[Clarification: It's necessary for me to read books that 'humanize modern Republicans and conservatives' because I live in a media cocoon, having little to do with even the mass media like network TV, never mind conservative/Christian/Republican channels.]
Heidegger, Being and Time. No, I didn't get through it. Not even close. But the class I attempted it for, Gian-Carlo Rota's 'Being and Time' seminar, was one of the happiest experiences of my life. The class met from 7-10pm on Friday nights. I took it with perhaps ten of my housemates at Tep, and you must understand that none of us ever willingly missed the class. Rota introduced us to thrown-forwardness, the phenomenology of projects, inquiring into the nature of things through eidetic variation, the abyss between facticity and function ('meaning,' you might say)...above all about authenticity as the highest measure of thought. I stumbled into a B+ and barely touched the major assigned text (though I devoured Rota's essays in Indiscrete Thoughts), and 12 years later I still think and feel and wonder in the terms Rota taught me.
Janet Murray, Hamlet on the Holodeck. Not a great book, actually, but a foundational text for the CMS program (and Murray's present program at Georgia Tech). Yes, Murray's reading of Tetris is totally wrong, blah blah blah, but her ideas about digital narrative remain influential and her early computers-for-storytelling boosterism provided powerful motive force for early digital media studies in the academy. As for me, this book was maybe my first reading in media studies, and its narrative preoccupations encouraged me. Superseded since 1997 by plenty of other digital-culture writing, but along with other mid/late-90's media studies texts this was a big deal for me.
Martin Gardner, Wheels, Life, and Other Mathematical Amusements. If you're a math/science nerd and you read Gardner at a young age then one of his books probably belongs on your list. Gardner's three articles on Conway's Game of Life are still some of my favourite pieces of science writing - a perfect encapsulation of what I love about brains and games.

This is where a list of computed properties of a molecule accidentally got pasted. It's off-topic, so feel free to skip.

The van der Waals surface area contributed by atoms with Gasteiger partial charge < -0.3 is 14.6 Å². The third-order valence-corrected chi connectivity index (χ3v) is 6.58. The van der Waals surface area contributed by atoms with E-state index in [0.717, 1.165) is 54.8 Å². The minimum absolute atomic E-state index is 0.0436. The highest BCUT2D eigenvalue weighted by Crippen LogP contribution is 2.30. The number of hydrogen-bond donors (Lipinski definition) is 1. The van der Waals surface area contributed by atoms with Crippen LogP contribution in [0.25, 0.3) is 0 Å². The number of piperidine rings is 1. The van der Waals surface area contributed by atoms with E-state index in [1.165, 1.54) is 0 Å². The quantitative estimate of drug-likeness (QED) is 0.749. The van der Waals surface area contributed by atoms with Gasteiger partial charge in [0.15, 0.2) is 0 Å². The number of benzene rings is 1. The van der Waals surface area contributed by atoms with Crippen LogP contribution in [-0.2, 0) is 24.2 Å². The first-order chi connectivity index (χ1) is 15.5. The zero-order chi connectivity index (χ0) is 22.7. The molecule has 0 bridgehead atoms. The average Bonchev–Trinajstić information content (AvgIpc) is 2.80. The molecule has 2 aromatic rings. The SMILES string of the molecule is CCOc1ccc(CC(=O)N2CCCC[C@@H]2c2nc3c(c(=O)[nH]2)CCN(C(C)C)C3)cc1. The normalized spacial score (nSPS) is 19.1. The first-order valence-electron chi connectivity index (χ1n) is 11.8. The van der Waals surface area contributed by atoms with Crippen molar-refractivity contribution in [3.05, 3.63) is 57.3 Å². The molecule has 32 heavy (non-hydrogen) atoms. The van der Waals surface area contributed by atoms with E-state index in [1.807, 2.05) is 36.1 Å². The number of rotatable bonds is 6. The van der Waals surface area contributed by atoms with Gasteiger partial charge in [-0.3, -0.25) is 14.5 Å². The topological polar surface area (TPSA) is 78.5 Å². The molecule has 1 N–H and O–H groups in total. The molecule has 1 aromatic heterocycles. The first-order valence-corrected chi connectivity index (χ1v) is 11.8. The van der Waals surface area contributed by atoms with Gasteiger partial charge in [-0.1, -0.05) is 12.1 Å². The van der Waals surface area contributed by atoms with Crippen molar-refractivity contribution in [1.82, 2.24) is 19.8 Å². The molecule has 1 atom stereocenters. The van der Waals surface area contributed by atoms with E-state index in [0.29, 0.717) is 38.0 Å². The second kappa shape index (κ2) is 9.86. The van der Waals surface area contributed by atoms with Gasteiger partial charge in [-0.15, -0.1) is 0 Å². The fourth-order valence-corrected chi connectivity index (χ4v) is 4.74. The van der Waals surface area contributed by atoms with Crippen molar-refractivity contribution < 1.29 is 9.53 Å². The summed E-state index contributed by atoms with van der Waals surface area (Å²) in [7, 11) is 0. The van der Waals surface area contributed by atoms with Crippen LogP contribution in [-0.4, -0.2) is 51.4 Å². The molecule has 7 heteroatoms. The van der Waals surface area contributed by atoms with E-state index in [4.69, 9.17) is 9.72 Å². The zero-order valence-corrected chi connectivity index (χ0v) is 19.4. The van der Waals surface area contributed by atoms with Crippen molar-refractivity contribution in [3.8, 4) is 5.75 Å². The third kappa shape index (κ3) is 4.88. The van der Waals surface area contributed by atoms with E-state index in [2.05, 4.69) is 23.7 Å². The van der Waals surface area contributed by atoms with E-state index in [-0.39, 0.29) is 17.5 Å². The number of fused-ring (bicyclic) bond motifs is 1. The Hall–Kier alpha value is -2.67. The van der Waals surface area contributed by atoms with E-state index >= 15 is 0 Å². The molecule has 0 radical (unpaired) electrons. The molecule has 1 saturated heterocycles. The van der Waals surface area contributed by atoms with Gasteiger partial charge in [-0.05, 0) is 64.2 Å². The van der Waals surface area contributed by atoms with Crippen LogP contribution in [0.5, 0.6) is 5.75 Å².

Valentino Braitenberg, Vehicles. The chapter called 'Selection, the Impersonal Engineer' is one of the clearest accounts of natural selection I've encountered. Just three pages long, it's a model of concision and elegance - yet it's just a sideshow in this astonishing series of thought experiments demonstrating how 'intelligent' and 'emotional' behaviour can emerge from simple systems utilizing only primitive internal state/representation (or none at all). For a while, half the projects at the MIT Media Lab boiled down to elaborations on Braitenberg's imaginative experiment. I read it as an undergrad working in Bruce Blumberg's Synthetic Characters Group, helping the (mildly terrifying genius) grad student Marc Downie build ethologically-inspired musical creatures. The group was full of artists and weirdos (including Bill Tomlinson, who now does interesting work out at UC Irvine), and Braitenberg's quirky creativity was one of our models. I adore this book.
HONORABLE MENTION: A Thousand Years of Nonlinear History (de Landa), Structure and Interpretation of Computer Programs (Abelson and Sussman), Joyce's Book of the Dark (Bishop), Stiffed (Faludi).